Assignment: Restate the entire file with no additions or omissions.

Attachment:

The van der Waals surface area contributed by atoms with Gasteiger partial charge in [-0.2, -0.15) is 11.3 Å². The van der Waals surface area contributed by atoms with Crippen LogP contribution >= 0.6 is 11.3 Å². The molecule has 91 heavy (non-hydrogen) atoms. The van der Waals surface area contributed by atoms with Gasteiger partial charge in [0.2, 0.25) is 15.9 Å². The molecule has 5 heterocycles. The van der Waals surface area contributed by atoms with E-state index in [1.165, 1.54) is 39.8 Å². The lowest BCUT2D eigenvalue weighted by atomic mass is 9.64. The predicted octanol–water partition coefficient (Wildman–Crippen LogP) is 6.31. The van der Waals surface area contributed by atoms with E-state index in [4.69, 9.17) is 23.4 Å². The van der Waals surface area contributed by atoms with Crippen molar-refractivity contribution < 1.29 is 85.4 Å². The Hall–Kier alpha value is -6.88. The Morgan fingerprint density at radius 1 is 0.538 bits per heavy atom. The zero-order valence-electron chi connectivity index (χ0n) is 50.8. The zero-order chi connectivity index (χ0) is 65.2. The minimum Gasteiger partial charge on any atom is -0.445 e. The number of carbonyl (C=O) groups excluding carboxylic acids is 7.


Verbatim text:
The van der Waals surface area contributed by atoms with Gasteiger partial charge in [-0.2, -0.15) is 11.3 Å². The van der Waals surface area contributed by atoms with Crippen LogP contribution >= 0.6 is 11.3 Å². The molecule has 91 heavy (non-hydrogen) atoms. The van der Waals surface area contributed by atoms with Gasteiger partial charge in [0.2, 0.25) is 15.9 Å². The molecule has 5 heterocycles. The van der Waals surface area contributed by atoms with E-state index in [1.165, 1.54) is 39.8 Å². The lowest BCUT2D eigenvalue weighted by atomic mass is 9.64. The predicted octanol–water partition coefficient (Wildman–Crippen LogP) is 6.31. The van der Waals surface area contributed by atoms with E-state index in [4.69, 9.17) is 23.4 Å². The van der Waals surface area contributed by atoms with Crippen molar-refractivity contribution < 1.29 is 85.4 Å². The Hall–Kier alpha value is -6.88. The Morgan fingerprint density at radius 1 is 0.538 bits per heavy atom. The zero-order valence-electron chi connectivity index (χ0n) is 50.8. The zero-order chi connectivity index (χ0) is 65.2. The minimum Gasteiger partial charge on any atom is -0.445 e. The number of carbonyl (C=O) groups excluding carboxylic acids is 7.